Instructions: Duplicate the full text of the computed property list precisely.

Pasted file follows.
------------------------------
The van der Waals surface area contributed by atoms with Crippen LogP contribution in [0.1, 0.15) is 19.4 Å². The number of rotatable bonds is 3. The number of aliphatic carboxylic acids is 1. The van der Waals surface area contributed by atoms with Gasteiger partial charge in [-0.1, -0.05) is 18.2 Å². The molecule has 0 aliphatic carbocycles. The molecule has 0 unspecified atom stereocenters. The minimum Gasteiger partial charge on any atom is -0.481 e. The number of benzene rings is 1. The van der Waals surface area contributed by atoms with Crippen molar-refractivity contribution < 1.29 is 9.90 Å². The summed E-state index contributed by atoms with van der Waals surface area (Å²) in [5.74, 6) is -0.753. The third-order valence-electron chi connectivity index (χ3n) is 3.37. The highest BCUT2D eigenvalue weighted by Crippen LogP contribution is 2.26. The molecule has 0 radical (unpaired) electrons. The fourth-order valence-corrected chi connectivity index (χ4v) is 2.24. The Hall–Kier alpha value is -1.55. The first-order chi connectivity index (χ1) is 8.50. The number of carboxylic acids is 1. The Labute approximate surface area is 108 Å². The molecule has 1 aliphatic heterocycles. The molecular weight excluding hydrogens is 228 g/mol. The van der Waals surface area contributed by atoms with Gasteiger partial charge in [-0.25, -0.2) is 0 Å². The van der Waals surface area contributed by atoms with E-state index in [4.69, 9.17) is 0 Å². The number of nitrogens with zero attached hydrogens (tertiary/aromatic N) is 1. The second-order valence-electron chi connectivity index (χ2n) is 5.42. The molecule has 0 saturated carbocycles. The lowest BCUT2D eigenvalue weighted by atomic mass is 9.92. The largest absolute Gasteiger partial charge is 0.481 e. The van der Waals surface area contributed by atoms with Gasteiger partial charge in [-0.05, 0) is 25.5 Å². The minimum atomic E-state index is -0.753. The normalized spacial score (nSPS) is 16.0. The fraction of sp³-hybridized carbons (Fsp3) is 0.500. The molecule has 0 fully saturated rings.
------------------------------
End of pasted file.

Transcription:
The van der Waals surface area contributed by atoms with Crippen LogP contribution in [0.1, 0.15) is 19.4 Å². The number of rotatable bonds is 3. The number of aliphatic carboxylic acids is 1. The van der Waals surface area contributed by atoms with Gasteiger partial charge in [-0.1, -0.05) is 18.2 Å². The molecule has 0 aliphatic carbocycles. The molecule has 0 unspecified atom stereocenters. The minimum Gasteiger partial charge on any atom is -0.481 e. The number of benzene rings is 1. The van der Waals surface area contributed by atoms with Crippen molar-refractivity contribution < 1.29 is 9.90 Å². The summed E-state index contributed by atoms with van der Waals surface area (Å²) in [5.74, 6) is -0.753. The third-order valence-electron chi connectivity index (χ3n) is 3.37. The highest BCUT2D eigenvalue weighted by Crippen LogP contribution is 2.26. The molecule has 0 radical (unpaired) electrons. The fourth-order valence-corrected chi connectivity index (χ4v) is 2.24. The Hall–Kier alpha value is -1.55. The first-order chi connectivity index (χ1) is 8.50. The number of carboxylic acids is 1. The Labute approximate surface area is 108 Å². The molecule has 1 aliphatic heterocycles. The molecular weight excluding hydrogens is 228 g/mol. The van der Waals surface area contributed by atoms with Gasteiger partial charge in [-0.25, -0.2) is 0 Å². The van der Waals surface area contributed by atoms with E-state index in [4.69, 9.17) is 0 Å². The number of nitrogens with zero attached hydrogens (tertiary/aromatic N) is 1. The second-order valence-electron chi connectivity index (χ2n) is 5.42. The molecule has 0 saturated carbocycles. The lowest BCUT2D eigenvalue weighted by atomic mass is 9.92. The largest absolute Gasteiger partial charge is 0.481 e. The van der Waals surface area contributed by atoms with Gasteiger partial charge in [-0.05, 0) is 25.5 Å². The minimum atomic E-state index is -0.753. The normalized spacial score (nSPS) is 16.0. The fraction of sp³-hybridized carbons (Fsp3) is 0.500. The molecule has 0 fully saturated rings.